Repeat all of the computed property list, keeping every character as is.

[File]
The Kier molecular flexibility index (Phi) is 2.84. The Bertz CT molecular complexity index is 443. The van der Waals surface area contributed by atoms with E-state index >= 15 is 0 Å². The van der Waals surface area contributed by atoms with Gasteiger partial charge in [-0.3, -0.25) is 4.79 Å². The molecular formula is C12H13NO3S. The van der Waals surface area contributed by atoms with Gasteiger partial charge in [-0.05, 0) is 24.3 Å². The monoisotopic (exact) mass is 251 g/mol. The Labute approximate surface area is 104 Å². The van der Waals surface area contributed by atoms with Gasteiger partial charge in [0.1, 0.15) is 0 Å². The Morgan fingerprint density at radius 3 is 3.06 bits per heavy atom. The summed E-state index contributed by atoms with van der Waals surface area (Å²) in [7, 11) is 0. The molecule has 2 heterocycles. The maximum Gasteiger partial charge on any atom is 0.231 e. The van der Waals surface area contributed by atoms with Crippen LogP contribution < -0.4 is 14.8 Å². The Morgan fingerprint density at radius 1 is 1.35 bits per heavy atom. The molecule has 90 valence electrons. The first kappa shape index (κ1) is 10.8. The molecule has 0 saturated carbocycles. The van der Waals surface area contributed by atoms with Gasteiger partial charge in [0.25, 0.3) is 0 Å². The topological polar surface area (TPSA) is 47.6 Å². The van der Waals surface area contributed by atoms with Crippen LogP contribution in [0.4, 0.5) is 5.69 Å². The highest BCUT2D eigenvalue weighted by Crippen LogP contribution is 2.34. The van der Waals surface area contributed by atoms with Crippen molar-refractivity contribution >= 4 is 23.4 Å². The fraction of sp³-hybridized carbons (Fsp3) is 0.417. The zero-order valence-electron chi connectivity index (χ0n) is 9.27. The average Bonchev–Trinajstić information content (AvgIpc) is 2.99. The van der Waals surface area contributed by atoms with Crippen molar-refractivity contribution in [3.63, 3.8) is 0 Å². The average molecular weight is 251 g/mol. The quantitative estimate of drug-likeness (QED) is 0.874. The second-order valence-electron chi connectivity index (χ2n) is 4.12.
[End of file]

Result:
The Kier molecular flexibility index (Phi) is 2.84. The Bertz CT molecular complexity index is 443. The van der Waals surface area contributed by atoms with E-state index >= 15 is 0 Å². The van der Waals surface area contributed by atoms with Gasteiger partial charge in [-0.3, -0.25) is 4.79 Å². The molecular formula is C12H13NO3S. The van der Waals surface area contributed by atoms with Gasteiger partial charge in [-0.05, 0) is 24.3 Å². The monoisotopic (exact) mass is 251 g/mol. The Labute approximate surface area is 104 Å². The van der Waals surface area contributed by atoms with Gasteiger partial charge in [0.1, 0.15) is 0 Å². The Morgan fingerprint density at radius 3 is 3.06 bits per heavy atom. The summed E-state index contributed by atoms with van der Waals surface area (Å²) in [7, 11) is 0. The molecule has 2 heterocycles. The maximum Gasteiger partial charge on any atom is 0.231 e. The van der Waals surface area contributed by atoms with Crippen LogP contribution < -0.4 is 14.8 Å². The Morgan fingerprint density at radius 1 is 1.35 bits per heavy atom. The molecule has 90 valence electrons. The first kappa shape index (κ1) is 10.8. The molecule has 0 saturated carbocycles. The van der Waals surface area contributed by atoms with Gasteiger partial charge in [0.25, 0.3) is 0 Å². The topological polar surface area (TPSA) is 47.6 Å². The van der Waals surface area contributed by atoms with Crippen LogP contribution in [0.4, 0.5) is 5.69 Å². The highest BCUT2D eigenvalue weighted by Crippen LogP contribution is 2.34. The van der Waals surface area contributed by atoms with Crippen molar-refractivity contribution >= 4 is 23.4 Å². The fraction of sp³-hybridized carbons (Fsp3) is 0.417. The zero-order valence-electron chi connectivity index (χ0n) is 9.27. The average Bonchev–Trinajstić information content (AvgIpc) is 2.99. The van der Waals surface area contributed by atoms with Crippen molar-refractivity contribution in [3.63, 3.8) is 0 Å². The average molecular weight is 251 g/mol. The quantitative estimate of drug-likeness (QED) is 0.874. The second-order valence-electron chi connectivity index (χ2n) is 4.12.